A few weeks ago a hilarious image was circulating the web about the overall examination results for a kid at a primary school in Singapore. Via SGAG:
As you can see, he got straight “A”s, but under remarks it said “Must work harder for better results. There is still room for improvement.”
Hah! And that brings me to my flight last night from New York to Frankfurt in Singapore Suites Class — it was good, but by comparison it wasn’t good enough. And that’s Singapore’s fault. Because they’re so good. Let me explain.
Back in August I flew from Frankfurt to New York on Singapore Airlines in A380 business class. I was fully expecting to be disappointed, given that the business class cabin has 86 seats, and I had previously almost exclusively flown Singapore Airlines first class on longhaul flights.
But I was wrong. The service was amazing. I’m a tough critic and notice everything, but the service was flawless. There wasn’t a single aspect of the service I could critique. Not one. I felt like I was the only passenger, despite the fact that I was in a huge cabin. The crew was just that good.
So last night I flew Singapore Airlines Suites Class, and the service was… well, by any other airline’s standards very, very good. But by Singapore’s standards it was below average. And that’s simply a function of how high the average level of service on Singapore is. When almost all of your flights are flawless, a still excellent but not quite as exceptional flight is subpar, right?
Singapore Airlines A380 Suites Class
What wasn’t amazing about the service? Was I not addressed by name? Was I denied as much Krug as my heart desired? Was the crew not genuine-seeming? Nope, none of that.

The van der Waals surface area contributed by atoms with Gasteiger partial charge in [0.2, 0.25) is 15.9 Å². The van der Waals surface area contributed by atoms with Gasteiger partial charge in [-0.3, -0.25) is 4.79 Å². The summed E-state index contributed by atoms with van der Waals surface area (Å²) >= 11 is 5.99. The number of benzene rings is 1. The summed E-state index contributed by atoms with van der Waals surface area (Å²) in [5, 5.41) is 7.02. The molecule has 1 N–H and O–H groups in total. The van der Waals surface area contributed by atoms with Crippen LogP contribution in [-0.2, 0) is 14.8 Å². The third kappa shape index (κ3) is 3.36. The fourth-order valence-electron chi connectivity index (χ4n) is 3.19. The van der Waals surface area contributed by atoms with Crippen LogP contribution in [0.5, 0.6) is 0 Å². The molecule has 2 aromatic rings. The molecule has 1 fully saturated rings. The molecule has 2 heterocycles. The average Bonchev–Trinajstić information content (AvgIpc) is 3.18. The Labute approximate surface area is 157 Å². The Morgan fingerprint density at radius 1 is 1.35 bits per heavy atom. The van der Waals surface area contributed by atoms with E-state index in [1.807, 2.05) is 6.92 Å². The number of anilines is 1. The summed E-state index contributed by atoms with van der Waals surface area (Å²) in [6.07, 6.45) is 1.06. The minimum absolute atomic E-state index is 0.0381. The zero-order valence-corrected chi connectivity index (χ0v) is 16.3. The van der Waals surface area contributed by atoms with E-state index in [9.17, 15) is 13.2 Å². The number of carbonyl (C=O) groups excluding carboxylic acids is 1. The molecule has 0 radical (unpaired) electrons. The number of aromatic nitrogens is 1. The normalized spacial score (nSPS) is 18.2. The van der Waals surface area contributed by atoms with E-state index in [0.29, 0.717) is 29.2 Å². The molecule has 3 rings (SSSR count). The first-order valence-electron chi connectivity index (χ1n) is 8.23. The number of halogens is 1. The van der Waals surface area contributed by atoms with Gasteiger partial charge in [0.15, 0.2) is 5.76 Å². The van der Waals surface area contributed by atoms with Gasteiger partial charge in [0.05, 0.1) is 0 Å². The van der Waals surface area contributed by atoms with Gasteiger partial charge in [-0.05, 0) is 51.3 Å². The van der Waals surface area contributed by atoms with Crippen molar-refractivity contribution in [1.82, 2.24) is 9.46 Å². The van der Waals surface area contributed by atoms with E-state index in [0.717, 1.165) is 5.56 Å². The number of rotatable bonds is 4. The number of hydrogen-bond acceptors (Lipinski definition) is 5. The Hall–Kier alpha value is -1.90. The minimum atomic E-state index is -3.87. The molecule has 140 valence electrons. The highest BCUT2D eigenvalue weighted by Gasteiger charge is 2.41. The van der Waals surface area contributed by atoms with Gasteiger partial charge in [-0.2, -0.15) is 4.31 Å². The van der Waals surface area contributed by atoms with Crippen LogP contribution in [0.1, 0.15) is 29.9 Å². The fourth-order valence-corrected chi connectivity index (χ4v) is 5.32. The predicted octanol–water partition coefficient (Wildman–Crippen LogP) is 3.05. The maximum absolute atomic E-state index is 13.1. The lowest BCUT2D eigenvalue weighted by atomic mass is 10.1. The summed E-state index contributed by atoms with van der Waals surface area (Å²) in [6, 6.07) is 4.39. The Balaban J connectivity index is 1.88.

The age old Singapore first class champagne question — Dom or Krug?
They just didn’t seem to listen as well or be as coordinated as other Singapore crews I’ve had. On at least a few occasions one crewmember asked me if another crewmember had already done something (“did my colleague already take your order?”).
That wasn’t a big deal.
The flight was 6hr40min, which doesn’t allow much time for sleep. The meal service was a bit on the slow side, and was done two hours after takeoff. Then again, realistically how much faster can you really serve a five course meal? So that was totally fine.
Singapore Airlines Suites Class caviar service
Here’s the one thing I’m slightly less forgiving of.
When my bed was made, the leading stewardess asked if I wanted to be woken for breakfast. Now let me start by saying that if I weren’t writing trip reports I would have slept through breakfast, because I sure as hell don’t want to eat three hours after having a five course meal. But I do perpetually feel the need to take one for the team… for you guys, of course. 😉
Crew: “Mr. Schlappig, would you care to be woken for breakfast?”
Me: “Hmmm, how long before landing will that be?”
Crew: “About 90 minutes before landing.”
Me: “Since it’s just a fruit plate could we do an hour before landing, and could I have a cappuccino when I wake up, please?”
Crew: “Sure, why not?”
After a sub-three hour nap I was awoken…. with 90 minutes to go to Frankfurt. Below is the airshow after I woke up, went to the restroom, changed out of my pajamas, my bed was turned back into a seat, etc.
Airshow between New York and Frankfurt
Whatever, not the end of the world. I figured I’d at least get a cappuccino out of it.
After sitting there for another 15 minutes I was finally given a fruit plate, juice, and water… and asked if I wanted some coffee or something else to drink.
Singapore Airlines Suites Class breakfast service
I ordered a cappuccino again, which was served 10 minutes after my fruit plate was.
Singapore Airlines Suites Class cappuccino
I know I’m being picky here, but am I off base?
It’s not that I expect perfection, but I’ve gotten so accustomed to it on Singapore… is that really my fault?
Oh well, it must suck to be as good as Singapore!